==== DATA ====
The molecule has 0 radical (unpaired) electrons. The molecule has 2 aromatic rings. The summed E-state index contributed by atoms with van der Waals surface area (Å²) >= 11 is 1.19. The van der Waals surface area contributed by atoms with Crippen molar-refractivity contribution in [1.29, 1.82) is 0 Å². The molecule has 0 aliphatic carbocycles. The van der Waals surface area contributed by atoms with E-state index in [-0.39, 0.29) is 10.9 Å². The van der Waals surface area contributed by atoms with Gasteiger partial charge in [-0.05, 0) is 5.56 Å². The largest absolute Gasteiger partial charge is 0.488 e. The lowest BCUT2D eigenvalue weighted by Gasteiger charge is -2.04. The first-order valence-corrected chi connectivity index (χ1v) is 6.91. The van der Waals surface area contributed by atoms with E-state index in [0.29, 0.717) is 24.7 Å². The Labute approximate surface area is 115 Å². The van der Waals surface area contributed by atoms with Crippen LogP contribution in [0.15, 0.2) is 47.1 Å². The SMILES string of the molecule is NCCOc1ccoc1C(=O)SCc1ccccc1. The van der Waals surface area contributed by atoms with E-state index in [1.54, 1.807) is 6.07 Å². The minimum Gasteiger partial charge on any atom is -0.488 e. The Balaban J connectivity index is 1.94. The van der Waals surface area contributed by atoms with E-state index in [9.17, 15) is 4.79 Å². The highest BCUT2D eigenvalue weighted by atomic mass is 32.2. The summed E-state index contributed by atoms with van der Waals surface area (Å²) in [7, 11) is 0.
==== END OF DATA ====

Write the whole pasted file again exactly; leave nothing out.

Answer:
The molecule has 0 radical (unpaired) electrons. The molecule has 2 aromatic rings. The summed E-state index contributed by atoms with van der Waals surface area (Å²) >= 11 is 1.19. The van der Waals surface area contributed by atoms with Crippen molar-refractivity contribution in [1.29, 1.82) is 0 Å². The molecule has 0 aliphatic carbocycles. The van der Waals surface area contributed by atoms with E-state index in [-0.39, 0.29) is 10.9 Å². The van der Waals surface area contributed by atoms with Gasteiger partial charge in [-0.05, 0) is 5.56 Å². The largest absolute Gasteiger partial charge is 0.488 e. The lowest BCUT2D eigenvalue weighted by Gasteiger charge is -2.04. The first-order valence-corrected chi connectivity index (χ1v) is 6.91. The van der Waals surface area contributed by atoms with E-state index in [0.29, 0.717) is 24.7 Å². The Labute approximate surface area is 115 Å². The van der Waals surface area contributed by atoms with Crippen LogP contribution in [0.15, 0.2) is 47.1 Å². The SMILES string of the molecule is NCCOc1ccoc1C(=O)SCc1ccccc1. The van der Waals surface area contributed by atoms with E-state index in [1.54, 1.807) is 6.07 Å². The minimum Gasteiger partial charge on any atom is -0.488 e. The Balaban J connectivity index is 1.94. The van der Waals surface area contributed by atoms with E-state index in [9.17, 15) is 4.79 Å². The highest BCUT2D eigenvalue weighted by atomic mass is 32.2. The summed E-state index contributed by atoms with van der Waals surface area (Å²) in [7, 11) is 0.